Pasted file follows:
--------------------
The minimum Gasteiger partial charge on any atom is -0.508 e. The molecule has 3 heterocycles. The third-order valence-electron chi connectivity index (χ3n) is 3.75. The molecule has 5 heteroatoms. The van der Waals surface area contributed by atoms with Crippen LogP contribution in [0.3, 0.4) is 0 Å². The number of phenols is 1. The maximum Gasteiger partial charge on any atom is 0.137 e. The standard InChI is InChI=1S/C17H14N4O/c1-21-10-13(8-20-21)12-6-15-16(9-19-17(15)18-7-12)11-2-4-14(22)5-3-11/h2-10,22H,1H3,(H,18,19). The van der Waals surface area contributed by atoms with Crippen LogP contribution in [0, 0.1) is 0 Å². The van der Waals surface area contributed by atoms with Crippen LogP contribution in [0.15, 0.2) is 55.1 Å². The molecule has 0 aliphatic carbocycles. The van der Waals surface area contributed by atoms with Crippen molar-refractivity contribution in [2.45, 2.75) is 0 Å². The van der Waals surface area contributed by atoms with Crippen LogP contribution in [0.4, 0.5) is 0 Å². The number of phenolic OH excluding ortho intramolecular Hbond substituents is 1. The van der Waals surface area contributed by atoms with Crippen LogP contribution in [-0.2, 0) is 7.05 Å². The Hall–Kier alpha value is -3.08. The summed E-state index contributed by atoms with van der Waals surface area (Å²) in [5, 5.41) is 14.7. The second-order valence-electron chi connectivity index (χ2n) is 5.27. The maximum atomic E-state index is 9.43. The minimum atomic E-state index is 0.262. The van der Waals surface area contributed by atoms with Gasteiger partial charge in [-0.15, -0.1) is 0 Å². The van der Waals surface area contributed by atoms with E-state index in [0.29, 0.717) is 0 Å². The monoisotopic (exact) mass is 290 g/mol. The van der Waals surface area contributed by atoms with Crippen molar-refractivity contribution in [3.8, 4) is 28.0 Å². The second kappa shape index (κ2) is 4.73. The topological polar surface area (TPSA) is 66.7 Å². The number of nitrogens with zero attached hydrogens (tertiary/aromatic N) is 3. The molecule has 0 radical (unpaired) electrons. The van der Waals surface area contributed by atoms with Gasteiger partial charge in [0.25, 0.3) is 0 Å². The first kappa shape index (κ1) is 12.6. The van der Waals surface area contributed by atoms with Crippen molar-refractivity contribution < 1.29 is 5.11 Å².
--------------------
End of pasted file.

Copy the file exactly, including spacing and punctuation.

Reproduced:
The minimum Gasteiger partial charge on any atom is -0.508 e. The molecule has 3 heterocycles. The third-order valence-electron chi connectivity index (χ3n) is 3.75. The molecule has 5 heteroatoms. The van der Waals surface area contributed by atoms with Crippen LogP contribution in [0.3, 0.4) is 0 Å². The number of phenols is 1. The maximum Gasteiger partial charge on any atom is 0.137 e. The standard InChI is InChI=1S/C17H14N4O/c1-21-10-13(8-20-21)12-6-15-16(9-19-17(15)18-7-12)11-2-4-14(22)5-3-11/h2-10,22H,1H3,(H,18,19). The van der Waals surface area contributed by atoms with Crippen LogP contribution in [0, 0.1) is 0 Å². The van der Waals surface area contributed by atoms with Crippen LogP contribution in [0.15, 0.2) is 55.1 Å². The molecule has 0 aliphatic carbocycles. The van der Waals surface area contributed by atoms with Crippen molar-refractivity contribution in [2.45, 2.75) is 0 Å². The van der Waals surface area contributed by atoms with Crippen LogP contribution in [0.4, 0.5) is 0 Å². The number of phenolic OH excluding ortho intramolecular Hbond substituents is 1. The van der Waals surface area contributed by atoms with Crippen LogP contribution in [-0.2, 0) is 7.05 Å². The Hall–Kier alpha value is -3.08. The summed E-state index contributed by atoms with van der Waals surface area (Å²) in [5, 5.41) is 14.7. The second-order valence-electron chi connectivity index (χ2n) is 5.27. The maximum atomic E-state index is 9.43. The minimum atomic E-state index is 0.262. The van der Waals surface area contributed by atoms with Gasteiger partial charge in [-0.15, -0.1) is 0 Å². The van der Waals surface area contributed by atoms with E-state index in [0.29, 0.717) is 0 Å². The monoisotopic (exact) mass is 290 g/mol. The van der Waals surface area contributed by atoms with Crippen molar-refractivity contribution in [3.8, 4) is 28.0 Å². The second kappa shape index (κ2) is 4.73. The topological polar surface area (TPSA) is 66.7 Å². The number of nitrogens with zero attached hydrogens (tertiary/aromatic N) is 3. The molecule has 0 radical (unpaired) electrons. The van der Waals surface area contributed by atoms with Gasteiger partial charge in [0.25, 0.3) is 0 Å². The first kappa shape index (κ1) is 12.6. The van der Waals surface area contributed by atoms with Crippen molar-refractivity contribution < 1.29 is 5.11 Å².